1Vindicate me, O Lord, for I have walked in my integrity, and I have trusted in the Lord without wavering. 2Prove me, O Lord, and try me; test my heart and mind. 3For your steadfast love is before my eyes, and I walk in faithfulness to you. 4I do not sit with the worthless, nor do I consort with hypocrites; 5I hate the company of evildoers, and will not sit with the wicked. 6I wash my hands in innocence, and go around your altar, O Lord, 7singing aloud a song of thanksgiving, and telling all your wondrous deeds. 8O Lord, I love the house in which you dwell, and the place where your glory abides.

Romans 12:9-21

9Let love be genuine; hate what is evil, hold fast to what is good; 10love one another with mutual affection; outdo one another in showing honor. 11Do not lag in zeal, be ardent in spirit, serve the Lord. 12Rejoice in hope, be patient in suffering, persevere in prayer. 13Contribute to the needs of the saints; extend hospitality to strangers. 14Bless those who persecute you; bless and do not curse them. 15Rejoice with those who rejoice, weep with those who weep. 16Live in harmony with one another; do not be haughty, but associate with the lowly; do not claim to be wiser than you are. 17Do not repay anyone evil for evil, but take thought for what is noble in the sight of all. 18If it is possible, so far as it depends on you, live peaceably with all. 19Beloved, never avenge yourselves, but leave room for the wrath of God; for it is written, "Vengeance is mine, I will repay, says the Lord." 20No, "if your enemies are hungry, feed them; if they are thirsty, give them something to drink; for by doing this you will heap burning coals on their heads." 21Do not be overcome by evil, but overcome evil with good.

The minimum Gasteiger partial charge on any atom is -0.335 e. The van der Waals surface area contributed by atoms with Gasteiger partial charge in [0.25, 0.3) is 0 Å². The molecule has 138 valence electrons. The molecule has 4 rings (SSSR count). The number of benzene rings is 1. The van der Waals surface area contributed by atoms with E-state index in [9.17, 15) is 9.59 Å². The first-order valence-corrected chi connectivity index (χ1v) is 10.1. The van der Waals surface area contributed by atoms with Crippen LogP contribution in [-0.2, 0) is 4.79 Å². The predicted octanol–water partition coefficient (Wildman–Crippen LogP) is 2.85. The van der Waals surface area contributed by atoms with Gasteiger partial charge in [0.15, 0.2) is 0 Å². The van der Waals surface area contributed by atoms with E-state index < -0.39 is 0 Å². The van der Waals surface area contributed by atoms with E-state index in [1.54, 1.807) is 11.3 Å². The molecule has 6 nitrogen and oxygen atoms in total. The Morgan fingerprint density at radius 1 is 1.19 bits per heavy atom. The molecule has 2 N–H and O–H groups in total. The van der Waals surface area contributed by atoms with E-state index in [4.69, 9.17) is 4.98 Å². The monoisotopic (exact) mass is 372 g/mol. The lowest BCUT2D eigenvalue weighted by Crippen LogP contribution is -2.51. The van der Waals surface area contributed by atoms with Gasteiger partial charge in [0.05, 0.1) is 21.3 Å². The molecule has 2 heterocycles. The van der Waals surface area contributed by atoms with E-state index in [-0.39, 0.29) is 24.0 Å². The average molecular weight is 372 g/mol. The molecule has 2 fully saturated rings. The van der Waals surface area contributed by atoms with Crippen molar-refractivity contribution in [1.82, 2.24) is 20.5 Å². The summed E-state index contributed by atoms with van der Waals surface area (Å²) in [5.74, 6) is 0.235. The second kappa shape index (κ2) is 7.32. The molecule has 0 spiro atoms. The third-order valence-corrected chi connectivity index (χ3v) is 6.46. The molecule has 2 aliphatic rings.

With my mostly-RCL bible study adult SS class, I basically plan to discuss the gospel reading on three out of four Sundays, so despite being fluish most of the week, I'd prepared a deft Girardian presentation of the gospel reading, Matthew 16:21-28, but at truly the last minute decided to switch over to Romans because (it seemed simpler than attempting to navigate everyone into mimesis, skandalon, and other non-transactional cross talk? Partly.) the Apostle Paul's paranetic exhortations are very in-your-face, can lead to endless discussion possibilities, and provide excellent content for our being three months into the long, green, and growing ordinary time season of Pentecost.

Responsive Psalm 26:1-8 was our opening prayer this week.

I introduced the day by again explaining the letter or epistle to the Church at Rome is the last of Paul's seven "undisputed" letters of epistles that bear unmistakable marks of his authorship in terms of vocabulary, syntax, sentence structure. And theology—Romans brings us Paul's mature, well-considered theology. It includes theology of creation, redemption, and sanctification. At this late point in the church's year of grace as we're well into the Season of the Pentecostal Spirit of Life (resurrection, renewal, sanctification, etc.), this passage provides a long list of ideas for our attitudes in Christ, and our behaviors within the community of the church and later as we continue our eucharistic lifestyle out in the world during the week.